From our regional correspondents: 
1. Islamic State steps up Ramadan revenge attacks  

The Islamic State has claimed a spate of attacks in Afghanistan, Syria, Nigeria, Libya, and Uzbekistan following the start of a new campaign aimed at avenging the group’s former leader, Abu Ibrahim al-Hashimi al-Quraishi, and its former spokesperson, Abu Hamza al-Quraishi
On April 18, IS claimed its first attack as part of its “Revenge for the Two Sheikhs” campaign in Syria’s eastern Deir al-Zor province, which is currently under control of the US-backed Syrian Democratic Forces. Shelly Kittleson reports that many Arab residents refuse to share information about IS activities with the Kurdish-led SDF, which they view as discriminatory and unable to protect them. 

2. Arab-Israelis call for calm at Al-Aqsa  

The recent unrest at one of Jerusalem’s most holy sites has underscored its importance to the Arab world, writes Afif Abu Much. Israel says it’s “committed” to maintaining the status quo at the Al-Aqsa mosque, known to Jews as the Temple Mount, where many Palestinians object to Jewish prayer.  

Reda Jaber, director of the Aman Center against Violence in the Arab Community, told Al-Monitor, “There’s an underestimation among the Jewish community in Israel of the deep emotional and identificational importance of Al-Aqsa Mosque for Muslims and Arabs in general."

3. Will Russian oligarchs seek haven in Egypt?  

Some Egyptian politicians want the government to open its doors to Russian oligarchs whose assets were frozen by the West. The Nidaa Masr party says incentives should be offered so that Russia’s sanctioned billionaires will invest in the North African county, particularly in tourism, industry and energy. 

“We are not siding with any party in the Ukrainian crisis,” party head Tareq Zeidan told Azza Guergues. “We are in an economic crisis, and the important thing now is to attract these investments.” Egypt, which relies heavily on Russia for its wheat needs and tourists, has avoided condemning the Russian invasion of Ukraine.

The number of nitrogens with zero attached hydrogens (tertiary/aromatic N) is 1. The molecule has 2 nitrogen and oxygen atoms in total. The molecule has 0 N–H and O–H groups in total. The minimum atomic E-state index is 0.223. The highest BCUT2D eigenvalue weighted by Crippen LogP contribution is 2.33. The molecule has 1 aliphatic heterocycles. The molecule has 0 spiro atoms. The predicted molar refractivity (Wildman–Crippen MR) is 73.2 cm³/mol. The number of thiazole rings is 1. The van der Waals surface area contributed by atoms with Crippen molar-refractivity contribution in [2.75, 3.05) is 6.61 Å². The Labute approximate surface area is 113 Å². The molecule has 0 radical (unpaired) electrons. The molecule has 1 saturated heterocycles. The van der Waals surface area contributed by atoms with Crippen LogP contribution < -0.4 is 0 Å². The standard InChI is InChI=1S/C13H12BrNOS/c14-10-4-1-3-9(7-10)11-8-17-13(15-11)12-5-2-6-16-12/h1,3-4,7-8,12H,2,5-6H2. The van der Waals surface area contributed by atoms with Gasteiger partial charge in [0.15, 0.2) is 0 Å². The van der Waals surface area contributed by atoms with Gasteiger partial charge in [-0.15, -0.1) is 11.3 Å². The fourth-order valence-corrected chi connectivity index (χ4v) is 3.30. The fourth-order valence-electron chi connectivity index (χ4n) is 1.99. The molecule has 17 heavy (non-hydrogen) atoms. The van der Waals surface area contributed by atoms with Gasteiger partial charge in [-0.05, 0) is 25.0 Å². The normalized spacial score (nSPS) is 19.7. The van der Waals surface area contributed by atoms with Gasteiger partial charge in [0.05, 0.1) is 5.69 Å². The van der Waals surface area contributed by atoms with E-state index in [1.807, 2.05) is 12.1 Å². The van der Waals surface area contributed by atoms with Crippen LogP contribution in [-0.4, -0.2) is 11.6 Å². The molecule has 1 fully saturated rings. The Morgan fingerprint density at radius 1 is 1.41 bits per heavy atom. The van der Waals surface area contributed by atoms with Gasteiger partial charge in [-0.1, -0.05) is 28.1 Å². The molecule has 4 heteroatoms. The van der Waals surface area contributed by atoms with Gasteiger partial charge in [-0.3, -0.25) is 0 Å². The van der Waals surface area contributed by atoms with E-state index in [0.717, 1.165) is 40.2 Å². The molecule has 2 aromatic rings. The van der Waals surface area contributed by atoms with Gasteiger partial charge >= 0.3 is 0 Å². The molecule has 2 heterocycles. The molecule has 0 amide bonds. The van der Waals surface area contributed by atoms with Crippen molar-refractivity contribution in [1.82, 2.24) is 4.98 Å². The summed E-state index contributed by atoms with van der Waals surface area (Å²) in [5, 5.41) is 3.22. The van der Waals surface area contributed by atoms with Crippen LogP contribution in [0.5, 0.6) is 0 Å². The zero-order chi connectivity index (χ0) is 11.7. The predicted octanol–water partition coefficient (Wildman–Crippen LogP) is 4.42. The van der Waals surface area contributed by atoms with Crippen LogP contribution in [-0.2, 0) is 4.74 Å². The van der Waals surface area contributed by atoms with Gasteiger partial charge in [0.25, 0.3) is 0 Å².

4. Egypt’s Christians alarmed by priest stabbing 

The recent stabbing death of a priest in Alexandria has spread fear among the coastal city’s Christian community, our correspondent in Egypt reports. Witnesses say a bearded man stabbed Father Arsanios Wadeed in the neck on April 6 as he was leaving the beach. The attack has alarmed Egypt's Christian minority, which make up around 10% of the 102 million-strong population. It comes as the Islamic State’s Egyptian affiliate continues to drive Christians out of northern Sinai province.  

5. Jordan’s water scarcity threatening gazelles  

Water scarcity in Jordan is threatening the survival of the Arabian oryx, reports Melissa Pawson. The vulnerable white gazelles graze on plants in Jordan’s Shaumari reserve. But a decline in flooding frequency has left the oryxes struggling to find food in the semi-arid area. According to UNICEF, Jordan is the second most water-scarce country in the world. 

Multimedia this week: Ramadan storyteller, Nadav Zafrir, Sarah Leah Whitson 

  • Listen: Amberin Zaman interviews DAWN’s executive director Sarah Leah Whitson about Turkey’s recent U-turn on the Jamal Khashoggi case. You can listen to the podcast here

  • Watch: Mouneb Taim reports on a Syrian storyteller who spreads cheer among children living in Idlib province’s impoverished displacement camps. You can watch the video here

  • Watch: Dozens of people are still missing after a boat carrying 80 Lebanese and Syrian migrants sank off the coast of Lebanon on Saturday. Watch the video here